For organisations using Web Services on Microsoft Servers the IIS logs can prove a useful resource. Firstly it’s possible to build a dependency map showing which servers are dependent on services on a given server. Using the Gephi timeline feature it’s also possible to show how the traffic changes over the course of a day, or whatever period. The Gephi graph below shows data collected from a number of servers over an 18 day period. The edges have been weighted with a logarithm of the number of calls received per minute. The colours represent clusters detected by Gephi and not derived from any information about the server. Now you might think an IT department will know all the dependencies between servers; well maybe it should but this exercise did reveal a few surprises and even if it did not it is still a worthwhile exercise to validate dependency information.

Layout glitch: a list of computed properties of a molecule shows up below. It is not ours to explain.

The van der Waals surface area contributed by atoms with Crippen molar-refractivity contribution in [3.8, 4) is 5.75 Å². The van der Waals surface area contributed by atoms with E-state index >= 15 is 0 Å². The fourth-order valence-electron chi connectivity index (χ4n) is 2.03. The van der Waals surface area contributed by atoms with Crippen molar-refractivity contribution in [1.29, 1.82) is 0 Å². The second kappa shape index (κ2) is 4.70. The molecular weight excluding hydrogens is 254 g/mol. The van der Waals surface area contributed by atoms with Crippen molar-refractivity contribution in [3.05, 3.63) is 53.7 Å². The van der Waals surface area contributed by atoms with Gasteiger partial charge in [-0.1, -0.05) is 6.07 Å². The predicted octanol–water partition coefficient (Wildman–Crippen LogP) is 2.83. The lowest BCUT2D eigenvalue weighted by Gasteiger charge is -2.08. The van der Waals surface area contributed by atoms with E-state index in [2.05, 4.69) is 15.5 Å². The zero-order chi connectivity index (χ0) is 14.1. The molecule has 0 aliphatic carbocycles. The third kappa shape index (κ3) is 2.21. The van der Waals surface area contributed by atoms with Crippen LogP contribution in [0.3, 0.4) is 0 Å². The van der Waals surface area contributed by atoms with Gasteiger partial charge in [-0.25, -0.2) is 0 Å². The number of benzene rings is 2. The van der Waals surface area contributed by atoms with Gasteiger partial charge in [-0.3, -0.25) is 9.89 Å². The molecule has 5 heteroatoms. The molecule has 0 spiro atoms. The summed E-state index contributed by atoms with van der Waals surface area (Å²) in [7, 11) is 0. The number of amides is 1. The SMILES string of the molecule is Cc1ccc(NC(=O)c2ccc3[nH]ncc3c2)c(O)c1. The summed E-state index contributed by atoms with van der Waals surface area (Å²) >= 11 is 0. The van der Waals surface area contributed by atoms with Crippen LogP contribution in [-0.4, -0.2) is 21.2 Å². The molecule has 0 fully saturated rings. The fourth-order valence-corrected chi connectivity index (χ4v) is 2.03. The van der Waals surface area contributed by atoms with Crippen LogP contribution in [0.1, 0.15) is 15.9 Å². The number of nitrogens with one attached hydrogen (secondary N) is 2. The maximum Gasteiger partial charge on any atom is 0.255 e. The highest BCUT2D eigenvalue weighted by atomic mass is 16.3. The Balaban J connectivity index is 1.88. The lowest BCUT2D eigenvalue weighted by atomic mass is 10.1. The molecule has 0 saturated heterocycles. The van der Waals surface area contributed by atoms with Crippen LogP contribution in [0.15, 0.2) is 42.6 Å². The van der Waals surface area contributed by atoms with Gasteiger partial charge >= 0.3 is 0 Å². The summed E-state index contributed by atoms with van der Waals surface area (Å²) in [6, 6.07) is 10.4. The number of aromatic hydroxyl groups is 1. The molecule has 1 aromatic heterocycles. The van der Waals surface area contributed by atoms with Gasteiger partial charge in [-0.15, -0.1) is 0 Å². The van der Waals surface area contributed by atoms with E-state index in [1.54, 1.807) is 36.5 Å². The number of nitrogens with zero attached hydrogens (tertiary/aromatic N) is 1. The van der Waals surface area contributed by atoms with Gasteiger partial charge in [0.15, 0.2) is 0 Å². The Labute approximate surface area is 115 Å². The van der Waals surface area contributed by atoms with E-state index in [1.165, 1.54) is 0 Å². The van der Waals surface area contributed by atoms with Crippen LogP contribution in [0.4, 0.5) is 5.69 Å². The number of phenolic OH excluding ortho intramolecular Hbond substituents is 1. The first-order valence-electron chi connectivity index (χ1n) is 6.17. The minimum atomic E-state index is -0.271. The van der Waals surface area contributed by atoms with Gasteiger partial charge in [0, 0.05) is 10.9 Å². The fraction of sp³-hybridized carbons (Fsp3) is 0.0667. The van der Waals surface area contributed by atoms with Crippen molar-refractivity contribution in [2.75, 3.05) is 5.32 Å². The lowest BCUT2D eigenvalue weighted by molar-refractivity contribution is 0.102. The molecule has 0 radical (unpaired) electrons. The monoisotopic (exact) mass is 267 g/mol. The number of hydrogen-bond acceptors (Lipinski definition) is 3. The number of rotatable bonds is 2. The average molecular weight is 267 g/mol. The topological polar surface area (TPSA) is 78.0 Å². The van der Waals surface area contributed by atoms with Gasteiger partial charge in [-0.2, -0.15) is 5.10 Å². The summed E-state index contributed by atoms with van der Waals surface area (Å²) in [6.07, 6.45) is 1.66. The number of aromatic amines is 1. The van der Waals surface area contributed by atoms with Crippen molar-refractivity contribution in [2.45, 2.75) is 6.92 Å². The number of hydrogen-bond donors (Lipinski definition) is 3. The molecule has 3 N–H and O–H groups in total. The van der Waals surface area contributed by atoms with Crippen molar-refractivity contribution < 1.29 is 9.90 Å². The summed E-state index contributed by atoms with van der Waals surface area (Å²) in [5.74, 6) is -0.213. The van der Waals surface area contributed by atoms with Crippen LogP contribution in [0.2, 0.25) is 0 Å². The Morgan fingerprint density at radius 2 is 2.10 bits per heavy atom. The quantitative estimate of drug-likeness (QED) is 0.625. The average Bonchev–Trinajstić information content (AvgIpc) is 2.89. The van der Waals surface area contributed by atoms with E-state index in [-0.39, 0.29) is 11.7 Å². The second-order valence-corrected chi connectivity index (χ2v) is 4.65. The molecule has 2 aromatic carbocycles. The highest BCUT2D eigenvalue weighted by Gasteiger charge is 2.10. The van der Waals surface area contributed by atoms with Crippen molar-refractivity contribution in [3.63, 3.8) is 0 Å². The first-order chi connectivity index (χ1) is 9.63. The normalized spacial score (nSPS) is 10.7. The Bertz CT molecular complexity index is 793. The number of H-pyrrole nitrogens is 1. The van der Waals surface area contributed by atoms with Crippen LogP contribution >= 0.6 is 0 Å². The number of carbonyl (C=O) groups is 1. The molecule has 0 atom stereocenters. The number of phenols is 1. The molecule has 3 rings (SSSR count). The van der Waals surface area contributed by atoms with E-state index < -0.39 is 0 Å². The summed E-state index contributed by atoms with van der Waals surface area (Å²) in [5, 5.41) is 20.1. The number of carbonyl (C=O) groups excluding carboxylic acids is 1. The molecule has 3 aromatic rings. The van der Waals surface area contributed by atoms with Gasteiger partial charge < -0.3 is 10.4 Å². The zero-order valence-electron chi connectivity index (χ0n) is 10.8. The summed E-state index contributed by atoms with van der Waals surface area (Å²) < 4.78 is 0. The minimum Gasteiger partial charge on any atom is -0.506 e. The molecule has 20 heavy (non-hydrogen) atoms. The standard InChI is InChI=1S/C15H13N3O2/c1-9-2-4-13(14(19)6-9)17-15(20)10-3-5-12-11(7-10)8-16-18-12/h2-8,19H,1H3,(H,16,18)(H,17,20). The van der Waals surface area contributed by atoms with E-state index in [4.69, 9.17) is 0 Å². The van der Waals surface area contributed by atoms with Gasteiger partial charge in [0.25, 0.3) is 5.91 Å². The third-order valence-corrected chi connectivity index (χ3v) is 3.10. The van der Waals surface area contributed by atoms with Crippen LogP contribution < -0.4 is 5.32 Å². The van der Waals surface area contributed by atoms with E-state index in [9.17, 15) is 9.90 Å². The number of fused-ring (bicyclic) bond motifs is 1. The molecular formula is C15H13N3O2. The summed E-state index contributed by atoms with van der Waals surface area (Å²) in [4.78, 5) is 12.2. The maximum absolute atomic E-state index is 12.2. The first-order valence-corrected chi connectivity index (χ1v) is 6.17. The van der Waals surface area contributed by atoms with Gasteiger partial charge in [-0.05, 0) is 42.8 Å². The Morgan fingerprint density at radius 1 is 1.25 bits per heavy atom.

Log files can be used to automatically create a baseline of ‘normal’ behaviour. This can then be compared with current behaviour and anomalies identified. A simplistic approach is to calculate an average of calls to a web server historically and then compare with the number of current calls. The chart, below, shows this for one server: the blue line is the average number of calls per minute of the day from days 1 to 17; the red line is the number of calls received each minute on day 18
Social Network Detection
All very interesting but can IIS logs help build a picture of Social Networks? Well I’m not sure as I’ve not tried but it lets you see who used what and when, well certainly for internal apps. People who use the same app around the same time or with similar usage patterns are probably doing a similar job so may know each other and, if they don’t, maybe they should.